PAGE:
Normally when processing g-codes, the printer continues to execute the g-codes as they are received (well… as fast as it can physically process them). However… there are a couple of codes that tell the printer to “wait” and not proceed until some condition is true.
M104 says to “set” the nozzle temperature… but this code sets the temperature without waiting.
M109, on the other hand, says to “wait” for the temperature … the printer will not continue until the temperature is within acceptable range of the target temperature. This can cause a printer to just stop.
Similarly, M140 and M190 do the same thing except they set or wait for the bed temperature.
Once you connect with Cura, go to the “Monitor” panel, make sure you are connect (you can click the “connect” button) and then open the “Console” window.
In the console window try a couple of g-codes (manually type them). AFTER typing each of these test g-codes, press ‘enter’ to send them to the printer (it wont do anything until you press enter).
For example, try to ‘home’ the printer in all axes by typing:
Does it ‘home’ the printer on X, Y, and Z axes?
If yes, try a basic move command… enter:
G0 X100 Y100 Z100 F1500
This will move the print-head to the X=100mm Y=100mm Z=100mm at a speed of 1500mm/minute (25mm/sec). BTW, the printer also has an “E” axis. That’s the extruder motor. It advances or retracts filament. But we wont insert an E move on this line because your hot-end isn’t heated and we don’t want to try to force cold filament through the nozzle or it’ll just end up grinding filament.
Does the printhead move on all three axes?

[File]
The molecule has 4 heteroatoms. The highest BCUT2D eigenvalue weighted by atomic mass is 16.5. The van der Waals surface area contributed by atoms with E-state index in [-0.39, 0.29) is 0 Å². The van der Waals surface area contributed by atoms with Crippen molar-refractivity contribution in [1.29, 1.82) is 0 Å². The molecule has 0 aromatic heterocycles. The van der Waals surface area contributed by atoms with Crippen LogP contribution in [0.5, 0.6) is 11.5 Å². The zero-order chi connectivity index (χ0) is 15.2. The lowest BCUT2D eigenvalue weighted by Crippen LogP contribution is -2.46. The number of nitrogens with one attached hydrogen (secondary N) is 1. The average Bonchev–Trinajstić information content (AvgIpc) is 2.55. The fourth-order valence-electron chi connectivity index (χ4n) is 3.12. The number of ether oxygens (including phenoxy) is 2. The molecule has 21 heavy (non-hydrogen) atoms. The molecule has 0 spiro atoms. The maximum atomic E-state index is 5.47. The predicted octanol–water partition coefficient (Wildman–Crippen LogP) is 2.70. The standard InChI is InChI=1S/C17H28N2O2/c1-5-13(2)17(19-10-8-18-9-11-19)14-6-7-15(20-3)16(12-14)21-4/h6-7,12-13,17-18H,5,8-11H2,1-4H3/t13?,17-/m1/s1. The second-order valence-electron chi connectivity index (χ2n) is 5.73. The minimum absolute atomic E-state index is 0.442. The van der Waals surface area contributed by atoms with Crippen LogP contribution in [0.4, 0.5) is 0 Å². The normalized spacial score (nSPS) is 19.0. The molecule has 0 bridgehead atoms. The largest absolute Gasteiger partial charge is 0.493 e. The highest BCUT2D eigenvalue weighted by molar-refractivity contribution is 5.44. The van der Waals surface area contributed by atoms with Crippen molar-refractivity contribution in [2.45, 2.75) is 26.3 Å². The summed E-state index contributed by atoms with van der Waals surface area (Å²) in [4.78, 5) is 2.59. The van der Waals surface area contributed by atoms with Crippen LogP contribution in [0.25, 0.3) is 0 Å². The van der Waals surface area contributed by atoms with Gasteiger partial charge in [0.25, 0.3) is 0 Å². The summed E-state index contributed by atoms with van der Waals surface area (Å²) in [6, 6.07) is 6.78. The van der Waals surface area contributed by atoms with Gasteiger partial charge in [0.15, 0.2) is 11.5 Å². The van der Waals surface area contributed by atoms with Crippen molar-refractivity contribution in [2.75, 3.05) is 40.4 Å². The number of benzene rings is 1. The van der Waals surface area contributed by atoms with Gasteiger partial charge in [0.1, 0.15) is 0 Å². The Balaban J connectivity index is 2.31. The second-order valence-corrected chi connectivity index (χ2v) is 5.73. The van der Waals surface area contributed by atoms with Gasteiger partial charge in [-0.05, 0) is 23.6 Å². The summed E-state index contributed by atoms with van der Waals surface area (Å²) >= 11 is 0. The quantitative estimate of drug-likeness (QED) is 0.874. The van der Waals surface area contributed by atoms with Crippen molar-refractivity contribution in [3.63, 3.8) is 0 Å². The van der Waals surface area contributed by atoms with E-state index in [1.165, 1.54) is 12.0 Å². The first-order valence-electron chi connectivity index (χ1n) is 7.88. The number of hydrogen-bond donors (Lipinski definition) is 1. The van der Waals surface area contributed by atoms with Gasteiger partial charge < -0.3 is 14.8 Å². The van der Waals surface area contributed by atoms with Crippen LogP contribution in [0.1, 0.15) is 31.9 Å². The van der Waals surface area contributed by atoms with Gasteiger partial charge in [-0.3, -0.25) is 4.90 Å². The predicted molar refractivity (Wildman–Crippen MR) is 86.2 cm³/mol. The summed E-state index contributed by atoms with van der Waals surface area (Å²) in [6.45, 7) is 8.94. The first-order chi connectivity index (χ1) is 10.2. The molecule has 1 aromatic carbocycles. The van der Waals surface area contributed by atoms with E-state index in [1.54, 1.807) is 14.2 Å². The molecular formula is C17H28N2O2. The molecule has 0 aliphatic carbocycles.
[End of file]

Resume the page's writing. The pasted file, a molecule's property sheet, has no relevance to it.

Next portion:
Try setting some temperatures.
Set the bed temperature to 40°C (I’ll use a low-ish temperature here just so you don’t have to wait a long time for the bed to heat up) type:
Watch the LCD display to see it shows the bed has a target temperature of 40°C and also watch the actual temperature to see if it is actually heating the bed (is the temperature climbing toward 40°C?)
If the bed heater is working as expected, go ahead and turn it off (just set the temperature back to 0) using:
Test the hot-end. Let’s set it to 180°C by typing:
Again… watch the LCD panel on the printer to confirm that the nozzle’s target temperature has been set to 180 and that it actually is heating to that temperature. 180°C isn’t particularly hot for a nozzle so it shouldn’t take too long to reach that temperature. Sometimes a thermistor can go bad and doesn’t accurately report the temperature while the hot-end is actually heating. If the hot-end is heating but the thermistor doesn’t think it has heated enough, it can result in a thermal runaway condition (you may see an error message on the LCD and/or alarm.)
Monitor as the extruder heats … because if you do have a bad thermistor you might see the temperature jump around rather than heating up as expected. Defective thermistors can report erratic readings … instead of the temperature climbing a few degrees at a time… it might fail to climb … then suddenly report a huge jump in temperature… then a few moments later report a cooler temperature, etc. You should get a fairly consistent heating trend without the temperature jumping around.
If you DO see it jump around, you likely have a defective thermistor. Switch off the printer (it isn’t going to work correctly and frankly isn’t safe to operate … defective thermistors can over-heat to the point of causing a fire. Your printer does have thermal run-away detection (the board realizes it has been supply far too much power for too long for the hot-end not to have reached the desired temperature over some period of time and suspects the thermistor is broken … and will typically display an error message and/or sound an alarm).
If the nozzle is working as expected, go ahead and turn it off (set it to 0°C) by typing: M104 S0
You can look up g-codes here:
If there is an issue with the printer itself, then my guess is that one or more of those commands wont work as expected.
However, if everything works as expected, there may be something wrong with the start g-code. You mentioned it doesn’t even do a nozzle wipe… and the only the reason that would happen is either (a) it hasn’t reached the desired temperature or (b) you’ve inadvertently editing your ‘start’ g-code and there’s something invalid in it. But if that’s the case, you can just restore the correct start g-code and you should be good again.